Yearbooks

Programme: LLM (Extractive Industry Law in Africa) (Coursework)

Code Faculty Department
04252118 Faculty of Law Department: Public Law
Credits Duration NQF level SAQA ID
Minimum duration of study: 1 year Total credits: 200 NQF level:  09 SAQA ID:  83934

Programme information

Closing date for both SA and non-SA applications: 30 October

This is a selection-based programme and only selected applicants will be admitted to the programme and respective modules.
A limited number of between 10 and 20 students are selected per year according to the general selection guidelines.
This programme is structured to allow for one year of study; therefore, the programme may be completed within two semesters (1 year), subject to fulfilment of all the requirements for the degree and payment of the full amount prescribed for the LLM degree.

Also consult General Academic Regulations G30-G55 as well as the LLM/MPhil Guideline Document of the Faculty of Law and the programme-specific regulations set out in respect of each programme.

The minimum duration of a programme is 1 year (2 semesters) and the maximum duration is 2 years (4 semesters). The study period may only be extended in an individual case with the approval of the Faculty Postgraduate Committee on recommendation of the relevant head of department, based on good reason shown and if the student has a reasonable prospect of completing the programme in a further year of study.

Unless the specific requirements listed for a particular programme indicates otherwise, the Master of Laws degree by Coursework is awarded once a student has successfully completed courses in research methodology, three 30-credit modules prescribed for the particular programme, the submission of a research proposal and the submission of a mini-dissertation. 

Also refer to the Postgraduate Brochure for the complete study programme as well as the Postgraduate administrative processes after registration.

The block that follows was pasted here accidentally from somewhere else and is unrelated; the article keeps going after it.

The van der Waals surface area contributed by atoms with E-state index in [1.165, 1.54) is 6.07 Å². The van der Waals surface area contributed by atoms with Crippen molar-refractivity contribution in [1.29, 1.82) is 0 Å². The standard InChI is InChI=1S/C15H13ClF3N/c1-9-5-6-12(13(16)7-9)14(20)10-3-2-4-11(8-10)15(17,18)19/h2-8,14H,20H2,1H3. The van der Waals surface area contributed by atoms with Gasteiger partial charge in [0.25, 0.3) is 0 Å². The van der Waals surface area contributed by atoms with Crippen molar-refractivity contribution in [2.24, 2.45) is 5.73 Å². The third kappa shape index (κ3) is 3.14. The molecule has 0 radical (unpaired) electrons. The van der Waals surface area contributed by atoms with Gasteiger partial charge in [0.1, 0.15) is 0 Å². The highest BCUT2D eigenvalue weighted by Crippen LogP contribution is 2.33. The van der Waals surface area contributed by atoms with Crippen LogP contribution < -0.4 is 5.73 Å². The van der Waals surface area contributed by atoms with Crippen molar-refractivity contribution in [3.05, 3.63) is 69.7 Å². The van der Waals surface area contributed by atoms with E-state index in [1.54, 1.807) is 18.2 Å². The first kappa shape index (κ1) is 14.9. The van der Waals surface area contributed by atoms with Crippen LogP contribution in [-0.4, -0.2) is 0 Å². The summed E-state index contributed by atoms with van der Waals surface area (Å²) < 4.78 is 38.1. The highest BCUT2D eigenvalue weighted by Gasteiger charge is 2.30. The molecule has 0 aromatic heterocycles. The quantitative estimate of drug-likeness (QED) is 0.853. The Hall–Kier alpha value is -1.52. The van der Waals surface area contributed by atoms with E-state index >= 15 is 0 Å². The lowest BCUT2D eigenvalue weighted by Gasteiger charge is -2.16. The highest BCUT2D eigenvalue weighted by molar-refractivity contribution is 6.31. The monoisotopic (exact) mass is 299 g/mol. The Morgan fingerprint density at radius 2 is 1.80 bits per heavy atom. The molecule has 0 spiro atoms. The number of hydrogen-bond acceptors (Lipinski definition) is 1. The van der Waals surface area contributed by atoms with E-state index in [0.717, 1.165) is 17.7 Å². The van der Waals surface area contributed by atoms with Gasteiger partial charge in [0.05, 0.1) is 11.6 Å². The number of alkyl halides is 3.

The curriculum will generally consist of:

  • Three modules counting 30 credits each (at least one of these modules must be completed during the first year of registration).
  • A module in research methodology (RHP 801 - (non-credit-bearing)) (this module must be completed during the first year of registration).
  • A research proposal (RHP 803 - (non-credit-bearing)). 
  • A mini-dissertation. 

Admission requirements

  1. LLB degree or BProc degree or relevant degree from a foreign university that allows entrance to the formal legal profession
  2. A weighted average of at least 65% at final-year level
  3. An example of a piece of academic writing relevant to the field
  4. A cover letter:
  • motivate the desire to study in the field
  • previous experience in the field, if any
  • explain how the degree will be applied to contribute to sustainable development in Africa

Other programme-specific information

Mini-dissertation
In addition to the relevant prescribed coursework modules, a mini-dissertation is required for fulfilment of the Master of Laws degree by Coursework in the Faculty of Law, University of Pretoria. The mini-dissertation must generally comprise 13 000 – 15 000 words – including footnotes but excluding the list of contents and the bibliography.

The mini-dissertation in the Faculty of Law must be dealt with on the following basis: 

1. Designation of supervisors 

  1. The head of department, in consultation with the programme coordinator should, designate a supervisor from within the faculty for a particular master’s study candidate. The head of department may also, in consultation with the programme coordinator and the supervisor, designate a co-supervisor for a particular master’s study candidate. The designation by the head of department must be confirmed by the Faculty Postgraduate Committee. 
  2. A person designated as supervisor or co-supervisor, should hold at least a Master’s degree. 
  3. A person designated as the supervisor should be appointed to an academic or related position in the University.